So far, my Python book has stayed at home, next to the TV remote.  When I have the urge to watch TV, I read instead.  It's just as relaxing to me, since I don't like most TV much anyway.
 
WWW  
IP Logged
 

Nigel Bree
Ex Member




Back to top
Re: Best Programming languages to learn to get a job
Reply #51 - Feb 14th, 2009 at 11:43pm
 
Rad wrote on Feb 14th, 2009 at 3:26pm:
SICP is an introductory programming course, yes?

Yes, but for first-years at MIT, the most prestigious school for engineers in the world, where a good number of the greatest minds of the 20th century have studied, researched, and taught.

There is also a simple thing to bear in mind about most college courses, which is that students rarely appreciate all that a course has to offer precisely because they don't have sufficient context to realise the importance of some of the content, or have other goals in taking a course than to advance in a field. Lots of important knowledge links together in ways that are obvious once seen, but in order to be seen one needs a certain perspective that is unattainable to most novices. That doesn't mean that college courses shouldn't present such things at all - rather, it's that they serve diverse purposes for diverse students. Some students aren't interested or able and won't progress and others will drain every last drop of insight and who are destined to go on to greater things, and so finding out which students are able to grasp the harder concepts is also part of what the courses are there to do.

Rad wrote on Feb 14th, 2009 at 7:03pm:
I think Fortran was a teaching language prior to Pascal

Not at all. FORTRAN was one of the earliest computer languages and was not a teaching language at all but aimed at doing serious numerical work with high performance (hence the name, FORmula TRANslation, coming from its aim as a vehicle for engineering mathematics). Indeed, it's arguably still one of the most important; partly that's due to the fact that having been around since 1956, there is a staggeringly large body of code. A good deal of numerical supercomputing - modelling weather and climate, simulations of nuclear physics, lots of astrophysics, and so forth -  is still largely done with Fortran.

Fortran 95 updated Fortran with object-oriented programming and Fortran 2003 has evolved it further still. It's still used, still relevant.
 
 
IP Logged
 
Nigel Bree
Ex Member




Back to top
Re: Best Programming languages to learn to get a job
Reply #52 - Feb 14th, 2009 at 11:58pm
 
Rad wrote on Feb 14th, 2009 at 3:26pm:
Do I understandly correctly by inferring the subtext of what you have said here that you feel SICP is best set aside until someone has a requisite amount/level of experience?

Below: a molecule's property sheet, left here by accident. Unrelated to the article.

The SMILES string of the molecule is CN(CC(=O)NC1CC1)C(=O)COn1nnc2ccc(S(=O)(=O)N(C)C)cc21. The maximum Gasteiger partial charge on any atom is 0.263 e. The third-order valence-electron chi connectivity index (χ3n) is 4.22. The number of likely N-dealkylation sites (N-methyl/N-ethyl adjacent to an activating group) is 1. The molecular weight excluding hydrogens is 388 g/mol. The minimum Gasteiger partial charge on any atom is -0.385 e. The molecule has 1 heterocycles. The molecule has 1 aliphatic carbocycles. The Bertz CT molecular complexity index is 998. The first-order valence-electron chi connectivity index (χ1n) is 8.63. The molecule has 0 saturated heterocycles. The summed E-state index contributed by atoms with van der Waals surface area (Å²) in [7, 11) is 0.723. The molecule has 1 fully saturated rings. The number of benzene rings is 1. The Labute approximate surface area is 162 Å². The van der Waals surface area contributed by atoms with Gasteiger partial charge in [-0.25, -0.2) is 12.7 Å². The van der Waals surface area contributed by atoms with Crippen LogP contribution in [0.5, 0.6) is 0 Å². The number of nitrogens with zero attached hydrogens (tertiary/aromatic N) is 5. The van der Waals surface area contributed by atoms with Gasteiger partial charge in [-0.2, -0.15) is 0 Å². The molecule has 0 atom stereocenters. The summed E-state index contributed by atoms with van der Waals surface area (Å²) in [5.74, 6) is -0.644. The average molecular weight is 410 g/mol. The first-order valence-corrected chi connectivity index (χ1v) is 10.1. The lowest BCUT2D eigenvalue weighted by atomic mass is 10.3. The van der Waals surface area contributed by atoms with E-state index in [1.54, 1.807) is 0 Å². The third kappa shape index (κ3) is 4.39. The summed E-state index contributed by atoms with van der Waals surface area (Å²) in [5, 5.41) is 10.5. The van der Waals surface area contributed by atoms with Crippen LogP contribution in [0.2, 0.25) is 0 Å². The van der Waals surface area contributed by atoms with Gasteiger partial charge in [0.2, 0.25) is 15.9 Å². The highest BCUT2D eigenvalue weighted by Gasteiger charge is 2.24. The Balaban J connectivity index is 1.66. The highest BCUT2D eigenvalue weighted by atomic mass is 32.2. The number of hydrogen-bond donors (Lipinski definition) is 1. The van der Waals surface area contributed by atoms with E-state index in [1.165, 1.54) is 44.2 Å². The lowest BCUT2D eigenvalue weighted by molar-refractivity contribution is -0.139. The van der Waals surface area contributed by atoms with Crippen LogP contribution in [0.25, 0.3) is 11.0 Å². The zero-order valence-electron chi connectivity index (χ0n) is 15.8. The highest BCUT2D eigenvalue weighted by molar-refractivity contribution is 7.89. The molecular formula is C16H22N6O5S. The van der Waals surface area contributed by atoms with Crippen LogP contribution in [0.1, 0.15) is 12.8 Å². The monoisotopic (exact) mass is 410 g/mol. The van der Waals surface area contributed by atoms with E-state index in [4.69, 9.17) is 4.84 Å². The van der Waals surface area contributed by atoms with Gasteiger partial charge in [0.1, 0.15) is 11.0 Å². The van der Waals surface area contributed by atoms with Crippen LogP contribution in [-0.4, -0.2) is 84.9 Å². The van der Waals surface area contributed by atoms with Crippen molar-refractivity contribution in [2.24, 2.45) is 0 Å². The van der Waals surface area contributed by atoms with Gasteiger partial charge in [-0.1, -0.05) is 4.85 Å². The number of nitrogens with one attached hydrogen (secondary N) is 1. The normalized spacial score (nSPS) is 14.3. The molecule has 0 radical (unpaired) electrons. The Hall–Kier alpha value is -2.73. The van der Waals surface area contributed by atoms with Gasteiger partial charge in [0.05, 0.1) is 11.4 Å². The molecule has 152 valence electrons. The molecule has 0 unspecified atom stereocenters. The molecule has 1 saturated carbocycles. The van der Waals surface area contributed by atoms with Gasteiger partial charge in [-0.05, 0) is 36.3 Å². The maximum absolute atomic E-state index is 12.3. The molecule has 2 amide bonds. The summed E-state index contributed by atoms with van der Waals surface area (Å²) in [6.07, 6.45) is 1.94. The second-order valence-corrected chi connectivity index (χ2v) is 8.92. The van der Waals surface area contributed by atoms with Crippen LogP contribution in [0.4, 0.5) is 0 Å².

Not at all. Merely that you'll need a lot of experience to appreciate all it has to offer. As long as you have the ability or experience to connect with it at some level, you'll learn some very valuable things. You may or may not grasp the real jewels it has to offer the first time, but that does not make it any less worthwhile.

It will, however, reward you with even more if you return to it in a couple of years once you do have that context. Reading it again, a sentence that will have generated bafflement or a shrug the first time around will touch off a moment of sudden recognition, and ideally a new understanding will become crystal clear.

By the way, as is made clear on the main page videos they were not given to the regular MIT students, but are recordings made by a cadre of HP engineers for whom a private version of this course was given. That's why the videos do assume the prior experience they do, because the audience had it.
 
 
IP Logged
 
Nigel Bree
Ex Member




Back to top
Re: Best Programming languages to learn to get a job
Reply #53 - Feb 15th, 2009 at 12:08am
 
Rad wrote on Feb 14th, 2009 at 3:26pm:
couldn't help but compare that to the HtDP course which supposedly takes a typical college student an entire semester

Bear in mind that university undergraduates regardless of ability have a lot on their plate; they are expected to work on half a dozen or more courses (often in diverse fields) over that time, and that course loads are typically set and paced by university regulations for "regular" students. The time requirements for the HtDP (or SICP) courses are there primarily because the coursework - represented by exercises in the book - need to be completed by students outside lecture time and returned for grading.

So, in one sense the difference in time requirement isn't as great as it might first appear. The difference is still real though, but it's more a qualitative one - because all the kinds of course that do promise that kind of instant reward aren't aiming to instil any insight at all. They are merely "how to do simple things in a getting-by subset of the language", and nothing more than that.
 
 
IP Logged
 
Rad
Radministrator
*****
Offline


Sufferin' succotash

Posts: 4090
Newport Beach, California


Back to top
Re: Best Programming languages to learn to get a job
Reply #54 - Feb 15th, 2009 at 10:57am
 
If you were king (knowing what you know about Programming) and in charge of designing a cirriculum for advanced first-year college students (tho not gifted ones), with no prior Programming experience, given the resources currently available .. how you would design such a course (and why). Have you ever considered devising such a course? I would be interested.

Regarding Fortran, I ran across this today:

Quote: